This weekly newsletter, focused on environmental issues, highlights relevant analysis done by the John Locke Foundation and other think tanks, as well as items in the news.

1. America’s Energy Future: Look at Great Britain

London’s Daily Mail is reporting that new subsidies for nuclear and wind power, which are necessary for Britain to meet its CO2 emission targets, will add about $786 a year to Britons’ electric bills over the next decade. The costs are what economists call deadweight losses to the economy. That is, they are a drain on resources and incomes with no offsetting benefits.

In North Carolina we face a similar situation with Senate Bill 3, the state’s renewable energy and energy "efficiency" standards. Indeed, all of the U.S. is in the process of going down this same road of deadweight economic losses with the EPA’s new regulations on CO2 emissions.

For a sense of what the deadweight loss of SB3 might be to North Carolinians, see research done by Suffolk University’s Beacon Hill Institute, The Economic Impact of North Carolina’s Renewable Energy and Energy Efficiency Portfolio Standard.


2. Speaking of Deadweight Loss

Many federal subsidies to inefficient and costly renewable energy companies (euphemistically called "clean energy" or completely stupidly called "green energy") are scheduled to expire January 1, but according to The Wall Street Journal, Democrats want to tuck these subsidies into the compromise legislation on extending the current tax rates rather than let them increase as they are scheduled to do.

According to the Journal, the industry in calling for extension of the subsidies is essentially admitting that they are little more than welfare recipients (no insult intended to people on welfare) who depend entirely on the largess of the state for their existence: "The American Wind Energy Association warned in a Tuesday press release that a refusal to extend the grant program could jeopardize 15,000 jobs in the sector."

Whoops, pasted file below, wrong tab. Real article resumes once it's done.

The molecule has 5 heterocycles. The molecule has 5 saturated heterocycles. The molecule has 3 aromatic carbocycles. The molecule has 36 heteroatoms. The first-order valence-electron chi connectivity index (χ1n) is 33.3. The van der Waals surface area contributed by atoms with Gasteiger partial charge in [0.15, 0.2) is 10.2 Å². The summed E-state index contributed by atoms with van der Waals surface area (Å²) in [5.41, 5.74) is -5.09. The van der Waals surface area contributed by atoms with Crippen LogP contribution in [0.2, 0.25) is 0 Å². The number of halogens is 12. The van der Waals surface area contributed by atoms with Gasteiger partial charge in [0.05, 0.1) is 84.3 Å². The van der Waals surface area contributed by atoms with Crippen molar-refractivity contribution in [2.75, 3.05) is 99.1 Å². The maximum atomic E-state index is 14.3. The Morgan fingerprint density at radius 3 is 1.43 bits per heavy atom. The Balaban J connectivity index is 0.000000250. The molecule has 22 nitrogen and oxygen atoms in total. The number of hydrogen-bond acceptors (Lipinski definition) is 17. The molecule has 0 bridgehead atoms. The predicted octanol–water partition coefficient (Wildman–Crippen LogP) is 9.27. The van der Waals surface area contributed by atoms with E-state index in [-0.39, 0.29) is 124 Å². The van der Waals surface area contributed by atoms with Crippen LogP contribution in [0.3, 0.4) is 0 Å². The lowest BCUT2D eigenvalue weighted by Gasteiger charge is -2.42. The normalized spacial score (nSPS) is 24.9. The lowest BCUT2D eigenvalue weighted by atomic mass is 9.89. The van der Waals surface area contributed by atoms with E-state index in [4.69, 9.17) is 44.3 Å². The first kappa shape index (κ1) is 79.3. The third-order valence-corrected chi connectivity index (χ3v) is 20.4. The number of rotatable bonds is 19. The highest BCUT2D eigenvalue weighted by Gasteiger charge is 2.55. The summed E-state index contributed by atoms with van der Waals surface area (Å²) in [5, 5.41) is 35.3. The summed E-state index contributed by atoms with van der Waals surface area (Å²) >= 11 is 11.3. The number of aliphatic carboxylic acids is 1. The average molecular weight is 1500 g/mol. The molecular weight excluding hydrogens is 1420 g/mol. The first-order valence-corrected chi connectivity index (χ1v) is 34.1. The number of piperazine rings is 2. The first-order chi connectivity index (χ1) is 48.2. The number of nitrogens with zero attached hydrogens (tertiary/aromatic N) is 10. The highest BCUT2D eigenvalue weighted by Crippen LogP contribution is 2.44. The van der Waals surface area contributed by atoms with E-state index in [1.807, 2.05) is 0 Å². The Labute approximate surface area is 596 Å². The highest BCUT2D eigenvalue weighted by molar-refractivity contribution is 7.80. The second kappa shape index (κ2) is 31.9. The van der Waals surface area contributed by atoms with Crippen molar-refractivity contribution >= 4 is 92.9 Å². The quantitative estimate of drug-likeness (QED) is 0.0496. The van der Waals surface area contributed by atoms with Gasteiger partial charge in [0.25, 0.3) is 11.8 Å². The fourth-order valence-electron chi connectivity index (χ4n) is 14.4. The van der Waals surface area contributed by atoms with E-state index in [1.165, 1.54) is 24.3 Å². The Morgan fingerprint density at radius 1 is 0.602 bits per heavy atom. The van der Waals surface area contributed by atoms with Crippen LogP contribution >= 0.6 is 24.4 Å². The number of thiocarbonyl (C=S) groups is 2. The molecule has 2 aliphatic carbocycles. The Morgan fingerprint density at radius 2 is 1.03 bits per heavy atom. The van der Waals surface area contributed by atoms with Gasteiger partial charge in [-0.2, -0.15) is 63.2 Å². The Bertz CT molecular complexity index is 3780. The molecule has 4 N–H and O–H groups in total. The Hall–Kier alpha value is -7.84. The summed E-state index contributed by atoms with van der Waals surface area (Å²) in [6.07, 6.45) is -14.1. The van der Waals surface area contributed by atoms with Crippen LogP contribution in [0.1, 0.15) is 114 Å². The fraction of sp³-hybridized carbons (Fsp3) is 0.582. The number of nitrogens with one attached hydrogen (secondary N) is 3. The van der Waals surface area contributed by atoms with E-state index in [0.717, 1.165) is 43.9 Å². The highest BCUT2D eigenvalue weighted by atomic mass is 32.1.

Of course, that means that money and resources will be released to other industries that do not need the taxpayer largess to survive. There is no telling how many jobs in the real private sector these subsidies are eclipsing, but it is most certainly more than the number they are creating in the pseudo private sector of renewable energy.


3. Nuclear Power Also on the Public Dole

The New York Times is reporting that the nuclear industry is also not up to competing without reaching into the taxpayers’ pockets. According to the Times, "The federal aid now in place for new nuclear plants is far from sufficient for the so-called ‘nuclear renaissance’ that backers are seeking, a panel made up of members of Congress, high-ranking federal officials and leaders of major nuclear companies agreed on Tuesday." (What a shock — now the wind industry rent seekers and the nuclear industry rent seekers agree; they can’t make it on their own.)

The Times further notes the culprits keeping nuclear from being competitive are those pesky natural gas prices, which are low and seem to be declining as new sources of gas are being discovered around the world. Apparently the Department of Energy was counting on cap-and-trade to make nuclear really viable — not by making nuclear more efficient, but by making its fossil-fuel competitors more expensive by burdening them with new regulations. (One way to win a race is to tie down your competition before the race and strap weights to their ankles. Let’s hope that the EPA doesn’t do cap-and-trade through extra-legislative means.)

Oddly enough, though, as inefficient as nuclear power is, it still doesn’t compare with the inefficiencies of solar power. See my colleague Daren Bakst’s research on this topic.